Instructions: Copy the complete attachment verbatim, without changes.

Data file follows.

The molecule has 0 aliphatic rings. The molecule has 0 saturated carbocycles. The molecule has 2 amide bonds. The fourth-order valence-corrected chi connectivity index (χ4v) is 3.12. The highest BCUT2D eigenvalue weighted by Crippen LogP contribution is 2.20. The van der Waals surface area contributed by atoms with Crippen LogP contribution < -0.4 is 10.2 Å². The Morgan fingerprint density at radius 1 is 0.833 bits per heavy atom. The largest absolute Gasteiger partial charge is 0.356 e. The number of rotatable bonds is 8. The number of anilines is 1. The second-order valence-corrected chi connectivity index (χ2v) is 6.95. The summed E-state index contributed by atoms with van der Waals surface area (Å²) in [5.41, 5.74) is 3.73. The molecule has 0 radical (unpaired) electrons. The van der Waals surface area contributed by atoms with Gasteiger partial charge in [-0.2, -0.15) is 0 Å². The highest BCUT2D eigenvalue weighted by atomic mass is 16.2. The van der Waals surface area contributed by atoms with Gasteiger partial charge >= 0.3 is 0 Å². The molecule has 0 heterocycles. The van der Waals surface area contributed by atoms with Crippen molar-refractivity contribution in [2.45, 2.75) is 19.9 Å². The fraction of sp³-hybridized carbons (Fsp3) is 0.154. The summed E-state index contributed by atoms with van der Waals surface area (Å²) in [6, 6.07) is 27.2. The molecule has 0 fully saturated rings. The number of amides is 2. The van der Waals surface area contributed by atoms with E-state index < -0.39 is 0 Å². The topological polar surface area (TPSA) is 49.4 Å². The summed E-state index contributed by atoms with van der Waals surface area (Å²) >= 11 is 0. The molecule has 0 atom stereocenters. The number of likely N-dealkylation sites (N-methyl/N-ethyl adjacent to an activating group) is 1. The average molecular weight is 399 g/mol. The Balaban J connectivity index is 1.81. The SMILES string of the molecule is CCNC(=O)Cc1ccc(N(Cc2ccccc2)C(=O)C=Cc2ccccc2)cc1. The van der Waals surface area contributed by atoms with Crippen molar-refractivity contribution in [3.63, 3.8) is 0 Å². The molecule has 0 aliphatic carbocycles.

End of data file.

The molecule has 0 aliphatic rings. The molecule has 0 saturated carbocycles. The molecule has 2 amide bonds. The fourth-order valence-corrected chi connectivity index (χ4v) is 3.12. The highest BCUT2D eigenvalue weighted by Crippen LogP contribution is 2.20. The van der Waals surface area contributed by atoms with Crippen LogP contribution < -0.4 is 10.2 Å². The Morgan fingerprint density at radius 1 is 0.833 bits per heavy atom. The largest absolute Gasteiger partial charge is 0.356 e. The number of rotatable bonds is 8. The number of anilines is 1. The second-order valence-corrected chi connectivity index (χ2v) is 6.95. The summed E-state index contributed by atoms with van der Waals surface area (Å²) in [5.41, 5.74) is 3.73. The molecule has 0 radical (unpaired) electrons. The van der Waals surface area contributed by atoms with Gasteiger partial charge in [-0.2, -0.15) is 0 Å². The highest BCUT2D eigenvalue weighted by atomic mass is 16.2. The van der Waals surface area contributed by atoms with Gasteiger partial charge >= 0.3 is 0 Å². The molecule has 0 heterocycles. The van der Waals surface area contributed by atoms with Crippen molar-refractivity contribution in [2.45, 2.75) is 19.9 Å². The fraction of sp³-hybridized carbons (Fsp3) is 0.154. The summed E-state index contributed by atoms with van der Waals surface area (Å²) in [6, 6.07) is 27.2. The molecule has 0 fully saturated rings. The number of amides is 2. The van der Waals surface area contributed by atoms with E-state index < -0.39 is 0 Å². The topological polar surface area (TPSA) is 49.4 Å². The summed E-state index contributed by atoms with van der Waals surface area (Å²) >= 11 is 0. The molecule has 0 atom stereocenters. The number of likely N-dealkylation sites (N-methyl/N-ethyl adjacent to an activating group) is 1. The average molecular weight is 399 g/mol. The Balaban J connectivity index is 1.81. The SMILES string of the molecule is CCNC(=O)Cc1ccc(N(Cc2ccccc2)C(=O)C=Cc2ccccc2)cc1. The van der Waals surface area contributed by atoms with Crippen molar-refractivity contribution in [3.63, 3.8) is 0 Å². The molecule has 0 aliphatic carbocycles.